During his Sermon on the Mount, Jesus had just delivered his beatitudes, and he would follow right after with his teachings on the commandments. What did he mean when he told his discipes: “Do not think that I have come to abolish the law or the prophets. I have come not to abolish but to fulfill”?
The scribes and the pharisees were scholars of the Torah, the Hebrew Bible. And they did their best to interpret and obey the commandments given to Moses on Mount Sinai. Nevertheless, they failed to grasp their full meaning. By adding numerous regulations, designed to clarify and instill obedience to the commandments, they instead imposed burdensome legalism on the people.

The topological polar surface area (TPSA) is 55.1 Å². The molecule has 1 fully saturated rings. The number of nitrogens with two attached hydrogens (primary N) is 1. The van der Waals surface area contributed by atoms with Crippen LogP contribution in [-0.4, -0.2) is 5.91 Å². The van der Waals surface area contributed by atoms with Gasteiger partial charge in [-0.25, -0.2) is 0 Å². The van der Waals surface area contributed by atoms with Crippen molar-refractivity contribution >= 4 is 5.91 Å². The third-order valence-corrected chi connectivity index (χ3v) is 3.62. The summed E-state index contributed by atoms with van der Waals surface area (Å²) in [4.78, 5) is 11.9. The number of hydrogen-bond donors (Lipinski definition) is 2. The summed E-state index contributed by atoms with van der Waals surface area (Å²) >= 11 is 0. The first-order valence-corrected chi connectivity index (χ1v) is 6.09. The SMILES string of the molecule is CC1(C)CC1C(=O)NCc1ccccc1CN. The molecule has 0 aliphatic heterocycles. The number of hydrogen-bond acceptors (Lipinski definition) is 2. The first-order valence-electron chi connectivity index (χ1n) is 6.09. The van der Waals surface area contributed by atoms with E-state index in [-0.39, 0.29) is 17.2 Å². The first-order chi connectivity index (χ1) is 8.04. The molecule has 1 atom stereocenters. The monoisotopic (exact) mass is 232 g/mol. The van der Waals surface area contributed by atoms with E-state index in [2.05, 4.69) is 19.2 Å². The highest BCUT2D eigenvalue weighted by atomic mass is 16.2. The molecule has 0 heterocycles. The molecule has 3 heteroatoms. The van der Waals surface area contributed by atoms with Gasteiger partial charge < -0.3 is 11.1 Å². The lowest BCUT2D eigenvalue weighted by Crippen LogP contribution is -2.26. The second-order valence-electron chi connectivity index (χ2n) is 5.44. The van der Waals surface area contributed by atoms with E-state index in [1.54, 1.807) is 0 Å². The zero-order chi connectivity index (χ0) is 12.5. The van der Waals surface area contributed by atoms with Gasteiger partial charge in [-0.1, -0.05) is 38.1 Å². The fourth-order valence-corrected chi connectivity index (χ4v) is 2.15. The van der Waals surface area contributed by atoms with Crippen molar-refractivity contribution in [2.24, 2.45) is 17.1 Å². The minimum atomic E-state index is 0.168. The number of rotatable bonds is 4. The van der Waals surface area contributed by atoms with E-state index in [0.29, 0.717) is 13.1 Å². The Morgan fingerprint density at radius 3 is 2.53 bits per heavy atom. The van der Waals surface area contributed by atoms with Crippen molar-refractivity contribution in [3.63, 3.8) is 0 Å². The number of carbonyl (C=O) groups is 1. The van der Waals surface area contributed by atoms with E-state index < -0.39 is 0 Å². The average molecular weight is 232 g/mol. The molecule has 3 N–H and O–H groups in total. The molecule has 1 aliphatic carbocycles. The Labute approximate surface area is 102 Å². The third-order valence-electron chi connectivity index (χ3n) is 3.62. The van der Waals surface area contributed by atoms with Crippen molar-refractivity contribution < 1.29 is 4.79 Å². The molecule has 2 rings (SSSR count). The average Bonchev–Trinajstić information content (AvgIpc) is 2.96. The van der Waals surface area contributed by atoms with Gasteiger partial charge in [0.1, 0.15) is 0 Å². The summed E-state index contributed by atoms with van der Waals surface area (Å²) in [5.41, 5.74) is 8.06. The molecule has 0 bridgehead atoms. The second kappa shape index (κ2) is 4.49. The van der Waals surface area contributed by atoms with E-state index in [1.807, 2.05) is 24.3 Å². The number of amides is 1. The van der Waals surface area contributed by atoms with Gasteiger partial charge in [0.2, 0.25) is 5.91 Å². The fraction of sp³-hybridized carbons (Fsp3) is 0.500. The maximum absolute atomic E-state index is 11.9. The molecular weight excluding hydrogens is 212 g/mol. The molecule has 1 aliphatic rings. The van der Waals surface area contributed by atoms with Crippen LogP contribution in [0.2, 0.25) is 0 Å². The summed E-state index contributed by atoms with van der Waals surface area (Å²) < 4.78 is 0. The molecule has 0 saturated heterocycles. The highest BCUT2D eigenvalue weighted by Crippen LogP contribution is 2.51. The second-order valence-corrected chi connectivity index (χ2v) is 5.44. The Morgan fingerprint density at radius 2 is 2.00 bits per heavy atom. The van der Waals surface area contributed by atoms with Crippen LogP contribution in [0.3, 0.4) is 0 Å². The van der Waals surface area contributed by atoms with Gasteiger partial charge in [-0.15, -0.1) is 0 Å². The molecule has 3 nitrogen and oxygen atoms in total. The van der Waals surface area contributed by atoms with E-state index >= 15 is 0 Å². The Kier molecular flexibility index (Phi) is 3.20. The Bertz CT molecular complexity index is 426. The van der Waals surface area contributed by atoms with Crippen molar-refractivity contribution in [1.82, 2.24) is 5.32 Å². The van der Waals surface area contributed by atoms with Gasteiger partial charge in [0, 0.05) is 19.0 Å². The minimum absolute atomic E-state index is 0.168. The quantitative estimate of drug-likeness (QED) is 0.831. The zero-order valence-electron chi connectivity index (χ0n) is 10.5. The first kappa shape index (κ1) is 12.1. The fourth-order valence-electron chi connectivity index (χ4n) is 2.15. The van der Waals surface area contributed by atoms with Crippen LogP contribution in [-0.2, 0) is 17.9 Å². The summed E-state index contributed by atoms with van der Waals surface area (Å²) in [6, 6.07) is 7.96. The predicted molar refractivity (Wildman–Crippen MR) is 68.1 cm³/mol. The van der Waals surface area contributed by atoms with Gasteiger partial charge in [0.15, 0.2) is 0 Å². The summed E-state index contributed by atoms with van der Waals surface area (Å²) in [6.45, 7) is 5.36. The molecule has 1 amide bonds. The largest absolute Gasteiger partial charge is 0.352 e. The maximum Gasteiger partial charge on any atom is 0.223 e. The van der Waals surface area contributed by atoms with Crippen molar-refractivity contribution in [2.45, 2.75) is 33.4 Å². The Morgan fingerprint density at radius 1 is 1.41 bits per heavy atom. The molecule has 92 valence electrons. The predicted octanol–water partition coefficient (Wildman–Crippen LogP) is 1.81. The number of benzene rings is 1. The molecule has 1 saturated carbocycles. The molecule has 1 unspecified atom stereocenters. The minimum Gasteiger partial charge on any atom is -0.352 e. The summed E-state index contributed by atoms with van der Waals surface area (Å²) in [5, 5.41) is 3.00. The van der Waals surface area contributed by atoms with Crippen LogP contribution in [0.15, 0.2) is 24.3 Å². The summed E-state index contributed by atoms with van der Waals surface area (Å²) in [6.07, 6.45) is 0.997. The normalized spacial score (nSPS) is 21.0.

On the Mount, Jesus, the New Moses, asserts himself as the authoritative interpreter of the Torah, superseding all previous understandings of the law. He brings forth a deeper and richer meaning. Jesus emphasizes that the essence of the Ten Commandments are to be summed up in two words, reverence and love. We are to reverence and love God. And we are to reverence and love one another. The whole of the law and the prophets rest on this. Jesus himself fulfills the law by his teaching and his life. Moreover, in his person, he fulfills all that the prophts had foretold.
Reverence and love — the essence of the commandments — will never pass away. During this season of Lent, we are called to remember that just as the Ten Commandments were operative for Jesus’ disciples 2,000 years ago, they remain in full force for us today: We are to love God and to love one another.
Deacon Manuel Valencia is on the staff at Mater Dolorosa Passionist Retreat Center, Sierra Madre, California.